Friday, 15 May 2015

Is it really heroic to lend a hand?

There's a viral video doing the rounds.

The story is:
A disabled woman goes to a restaurant she regularly visits, a member of staff opens the door for her, takes her to a table, as she is a regular the member of staff remembers her regular order, brings it to her and asks if there is anything else. 
This so far is routine, and what could be expected of any staff member in a customer service role.

Her answer is to ask for help eating. So the member of staff does what she asks.

Cool. Nice guy. Like many people I've met, he was willing to help someone out. I've had dozens of experiences where people have helped me when I've met disability related challenges - carrying me up stairs, cutting up meals - even helping relocate dislocated joints. Certainly worth a thank you - but also an every day occurrence of someone being a decent human being.

And then......
" witness the incredible moment Ridge obliged his customer in a simple yet heroic act of kindness. "
No. Just no.


Think about it.

Think about it properly.

If an able bodied person had asked for something slightly out of the ordinary (perhaps for food to be served in a certain way) and staff had said 'OK' and done it, it would surely be worth a thank you. But no one would call that heroic - they'd call it 'excellent customer service'.

How would you feel if someone saw you receive excellent customer service, and proceeded to share it round the internet depicting the giver as heroic - based on the fact that you looked different?

Am I, as a wheelchair using disabled woman, so terrifying and dangerous that treating me like a fellow human being is heroic? Or are the many things I need help with so hideously inconvenient that anyone who helps is somehow superhuman?

If someone has helped someone else, good for them. Credit where credit is due. There are lots of nice decent people out there, lots of people I am grateful to.. But heroic?

No. Just no.


  1. Thank you, Hannah, for summing up my exact thoughts on this video so eloquently. Excellent customer service, absolutely. The young man involved definitely went above and beyond what might be expected from his role and deserves to be commended for that by his employers.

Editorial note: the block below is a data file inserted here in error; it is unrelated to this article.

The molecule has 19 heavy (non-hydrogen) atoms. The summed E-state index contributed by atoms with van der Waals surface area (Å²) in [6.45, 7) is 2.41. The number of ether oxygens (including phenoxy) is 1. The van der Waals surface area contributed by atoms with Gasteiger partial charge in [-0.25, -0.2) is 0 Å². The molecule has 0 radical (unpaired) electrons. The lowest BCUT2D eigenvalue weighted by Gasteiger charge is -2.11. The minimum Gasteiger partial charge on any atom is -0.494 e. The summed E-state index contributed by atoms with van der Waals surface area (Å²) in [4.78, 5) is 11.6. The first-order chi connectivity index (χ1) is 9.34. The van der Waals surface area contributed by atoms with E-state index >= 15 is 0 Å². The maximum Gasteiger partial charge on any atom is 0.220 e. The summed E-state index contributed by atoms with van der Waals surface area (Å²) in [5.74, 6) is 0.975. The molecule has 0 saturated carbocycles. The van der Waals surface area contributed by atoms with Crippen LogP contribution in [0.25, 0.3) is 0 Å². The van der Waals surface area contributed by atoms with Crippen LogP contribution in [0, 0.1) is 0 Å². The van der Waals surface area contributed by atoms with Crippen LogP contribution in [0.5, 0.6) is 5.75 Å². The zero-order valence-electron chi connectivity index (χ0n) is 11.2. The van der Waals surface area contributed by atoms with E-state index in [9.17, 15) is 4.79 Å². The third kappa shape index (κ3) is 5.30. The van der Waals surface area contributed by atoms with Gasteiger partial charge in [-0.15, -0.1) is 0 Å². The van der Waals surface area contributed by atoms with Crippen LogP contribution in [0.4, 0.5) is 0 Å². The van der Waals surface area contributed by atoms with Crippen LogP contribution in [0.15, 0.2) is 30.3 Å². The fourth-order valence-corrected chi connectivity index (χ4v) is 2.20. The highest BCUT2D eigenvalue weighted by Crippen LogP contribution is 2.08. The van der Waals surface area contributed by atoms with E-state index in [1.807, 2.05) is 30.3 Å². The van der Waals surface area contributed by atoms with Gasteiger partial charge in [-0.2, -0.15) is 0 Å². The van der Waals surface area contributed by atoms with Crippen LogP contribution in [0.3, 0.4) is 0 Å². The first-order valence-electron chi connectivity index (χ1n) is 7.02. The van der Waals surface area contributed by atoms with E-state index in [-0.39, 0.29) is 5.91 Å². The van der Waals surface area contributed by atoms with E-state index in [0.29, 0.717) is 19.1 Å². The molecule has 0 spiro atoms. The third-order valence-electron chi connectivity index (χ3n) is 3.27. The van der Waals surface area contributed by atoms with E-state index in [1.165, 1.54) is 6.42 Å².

But heroic, to me, indicates a willingness to put oneself on the line for the sake of another, a person who is admirably brave or so utterly determined that their own personal safety could be compromised for the good of someone else.
    As far as I know, EDSers are only really dangerous to ourselves, although it could be argued that we pose a public menace when we forget to put the brakes on our wheelchairs (okay, and we may occasionally bite random wheelchair-leaners who somehow think that's appropriate).
    In my experience, I have found far more strangers are prepared to lend a hand for a task that is probably insignificant to them but can have a massive impact on me. My one attempt to get from my home to a nearby shop in my manual chair ended with me being adopted by a very kind lady who took me round the shop, pushed me home and gently scolded me for not asking for assistance sooner. For her, it was a few extra minutes of her time and a short walk out of her way. For me, her assistance was absolutely invaluable - I would not have made it home without her and I thanked her profusely for her act of kindness. She told me it was nothing more than "simple human decency" and that she would hope that someone would help her or her daughters if they were in a similar position.

  2. If she's being going there for 5 years, so frequently that they know her usual order, why haven't they put powered doors in yet? Or at the very very least, a doorbell.

  3. totally agree, this should be lauded as best practice, but accepted as part of everyday, decent actions by humans for others. If she had been in need of specialist care - such as peg feeding or careful monitoring in case of choking etc - then obviously, heroic may have been a closer match, but so spot on to point out.


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